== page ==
Time magazine: Retail-based clinics play important role in healthcare system
NEW YORK A recent article in Time magazine underscored the important role that retail-based clinics play in today’s U.S. healthcare system, and is a strong sign that clinic expansion will continue.
“For all the complexities of the U.S. health-care crisis, most Americans experience the problem in a straightforward way: it’s just too hard to schedule face time with your family doctor, and it costs too much when you finally get in the door. Of the approximately 1 million physicians working in the U.S., just 30% provide primary care. If you do get an appointment during the week, you’ll probably have to take off time from work and carve out at least a few hours to sit in a waiting room. And if you get sick on a weekend, good luck,” the article stated. “That, of course, is assuming that you have a doctor in the first place, not a given in a country where up to 50 million people lack health insurance.”
The article, dated June 10, goes on to explain how, in the past decade, more and more pharmacy retailers, grocers and big-box stores have carved out space for the retail-based clinics. Today, there are currently more than 1,100 retail-based clinics in operation nationwide.
Aside from addressing the cost and access benefits to those patients with acute ailments, the article highlight that “the cornerstone of prevention is early detection.” This is an important point that Time brings up as retail-based clinics and the nurse practitioners working in these facilities strive to augment – not replace – a patient’s primary care provider.
In some cases, these clinics have even proven to be lifesavers as some patients have come in thinking they suffered from a minor ailment when it actually proved to be a serious medical condition that required immediate attention. In those situations, the nurse practitioners have helped patients get immediate medical attention by directing them to a primary care physician or to the emergency room.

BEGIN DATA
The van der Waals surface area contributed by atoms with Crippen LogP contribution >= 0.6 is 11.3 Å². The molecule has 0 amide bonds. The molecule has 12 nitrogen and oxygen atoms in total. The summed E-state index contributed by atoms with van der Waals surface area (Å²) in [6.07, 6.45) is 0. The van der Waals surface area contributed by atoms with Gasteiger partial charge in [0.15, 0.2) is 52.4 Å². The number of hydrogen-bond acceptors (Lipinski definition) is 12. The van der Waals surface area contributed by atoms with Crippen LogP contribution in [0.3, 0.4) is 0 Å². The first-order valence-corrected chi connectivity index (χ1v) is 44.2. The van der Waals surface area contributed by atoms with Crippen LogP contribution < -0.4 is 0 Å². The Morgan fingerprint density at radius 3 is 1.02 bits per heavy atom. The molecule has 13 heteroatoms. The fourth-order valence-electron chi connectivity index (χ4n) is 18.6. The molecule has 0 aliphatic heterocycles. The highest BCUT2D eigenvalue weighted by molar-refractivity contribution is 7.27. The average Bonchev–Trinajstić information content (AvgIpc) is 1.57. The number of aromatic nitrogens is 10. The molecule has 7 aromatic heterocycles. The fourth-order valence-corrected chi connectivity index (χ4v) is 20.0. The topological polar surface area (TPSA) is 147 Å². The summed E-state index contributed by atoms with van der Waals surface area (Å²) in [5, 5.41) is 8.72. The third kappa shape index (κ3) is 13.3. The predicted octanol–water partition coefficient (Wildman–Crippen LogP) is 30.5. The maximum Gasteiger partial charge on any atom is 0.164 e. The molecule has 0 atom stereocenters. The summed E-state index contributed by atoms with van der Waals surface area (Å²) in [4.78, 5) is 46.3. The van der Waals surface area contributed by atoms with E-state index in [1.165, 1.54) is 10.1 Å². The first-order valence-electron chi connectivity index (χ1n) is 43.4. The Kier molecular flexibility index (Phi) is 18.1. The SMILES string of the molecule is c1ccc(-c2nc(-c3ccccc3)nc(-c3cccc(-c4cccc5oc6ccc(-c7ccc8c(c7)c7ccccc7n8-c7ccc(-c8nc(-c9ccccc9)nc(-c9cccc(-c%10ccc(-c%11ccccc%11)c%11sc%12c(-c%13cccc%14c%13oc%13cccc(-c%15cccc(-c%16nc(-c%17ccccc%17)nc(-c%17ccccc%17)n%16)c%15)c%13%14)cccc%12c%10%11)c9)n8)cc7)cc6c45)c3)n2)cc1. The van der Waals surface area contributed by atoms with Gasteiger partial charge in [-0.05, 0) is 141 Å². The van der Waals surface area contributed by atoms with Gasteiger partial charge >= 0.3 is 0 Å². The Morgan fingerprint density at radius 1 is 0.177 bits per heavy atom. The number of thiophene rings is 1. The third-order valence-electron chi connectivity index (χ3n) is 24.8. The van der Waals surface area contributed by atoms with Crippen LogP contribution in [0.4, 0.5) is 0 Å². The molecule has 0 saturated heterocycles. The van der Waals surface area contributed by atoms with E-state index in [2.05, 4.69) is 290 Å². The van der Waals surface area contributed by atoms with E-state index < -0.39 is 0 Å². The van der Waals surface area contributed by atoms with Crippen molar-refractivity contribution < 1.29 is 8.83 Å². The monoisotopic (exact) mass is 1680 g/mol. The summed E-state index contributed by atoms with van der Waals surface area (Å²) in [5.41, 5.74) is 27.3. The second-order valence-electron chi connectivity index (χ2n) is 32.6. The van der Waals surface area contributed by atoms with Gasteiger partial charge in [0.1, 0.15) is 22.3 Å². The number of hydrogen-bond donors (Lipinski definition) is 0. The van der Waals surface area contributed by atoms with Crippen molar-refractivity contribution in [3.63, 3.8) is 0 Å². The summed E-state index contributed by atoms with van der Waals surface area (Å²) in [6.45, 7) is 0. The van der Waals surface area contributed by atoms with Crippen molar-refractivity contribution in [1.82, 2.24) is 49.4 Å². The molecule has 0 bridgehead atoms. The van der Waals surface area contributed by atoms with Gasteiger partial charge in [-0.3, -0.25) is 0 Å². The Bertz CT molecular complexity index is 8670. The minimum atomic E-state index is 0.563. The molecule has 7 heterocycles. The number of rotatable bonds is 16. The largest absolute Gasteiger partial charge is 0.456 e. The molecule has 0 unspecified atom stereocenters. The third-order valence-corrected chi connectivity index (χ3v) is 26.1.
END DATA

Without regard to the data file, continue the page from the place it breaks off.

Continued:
The article also noted that some retailers are taking the concept further by working with local health systems and hospitals.
“In times of economic crisis, the ability of the free market to solve problems may come into question. But in one vital corner of the economy, a little creative capitalism is helping fill a gap,” the article stated.
Xenon, Merck team up for cardiovascular disease treatment research
Xenon announced its recent partnership with Merck and Co. to study innovative small molecule candidates for the potential treatment of cardiovascular disease.
According to their agreement, Merck has the option to exclusively license targets and compounds from Xenon for development and commercialization. Xenon then receives research funding and eligibility for exercise fees, research, development and regulatory milestone payments of up to $94.5 million for the first target and up to $89.5 million for each subsequent target used for drug discovery. Xenon will also receive an undisclosed percentage of product sales and retains the right to develop and commercialize certain compounds
Michael Hayden, CSO of Xenon added, “We recognize that Merck is a leading pharmaceutical company with significant presence in and commitment to the cardiovascular space and they are an ideal strategic partner for Xenon. This new alliance, which represents our fifth partnership with a major pharmaceutical company, once again highlights Xenon’s R&D capabilities and validates our drug discovery platform.”
FDA approves Seroquel for adolescents
WILMINGTON, Del. An advisory committee of the Food and Drug Administration has given a positive review to an AstraZeneca drug used to treat schizophrenia and bipolar disorder.
The Anglo-Swedish drug maker announced that the FDA’s Psychopharmacologic Drugs Advisory Committee had given favorable review to its supplemental approval application for Seroquel (quetiapine fumarate). AstraZeneca is seeking approval for the drug as a treatment for schizophrenia in adolescents ages 13 to 17 and bipolar mania in children and adolescents ages 10 to 17.
“We are pleased that the committee found Seroquel to be effective and acceptably safe for treating adolescents with schizophrenia and children and adolescents with biopolar mania, and we look forward to having further discussions with the FDA regarding the sNDAs,” AstraZeneca chief medical officer Howard Hutchinson said in a statement, referring to the company’s supplemental new drug applications.
The same day the advisory committee made its decision about Seroquel, it also voted in favor of Eli Lilly & Co.’s Zyprexa (olanzapine) as a treatment for schizophrenia and bipolar episodes in adolescents, ages 13 to 17.
The committee’s decisions do not constitute approval, but the FDA takes them into consideration when deciding whether to approve a drug.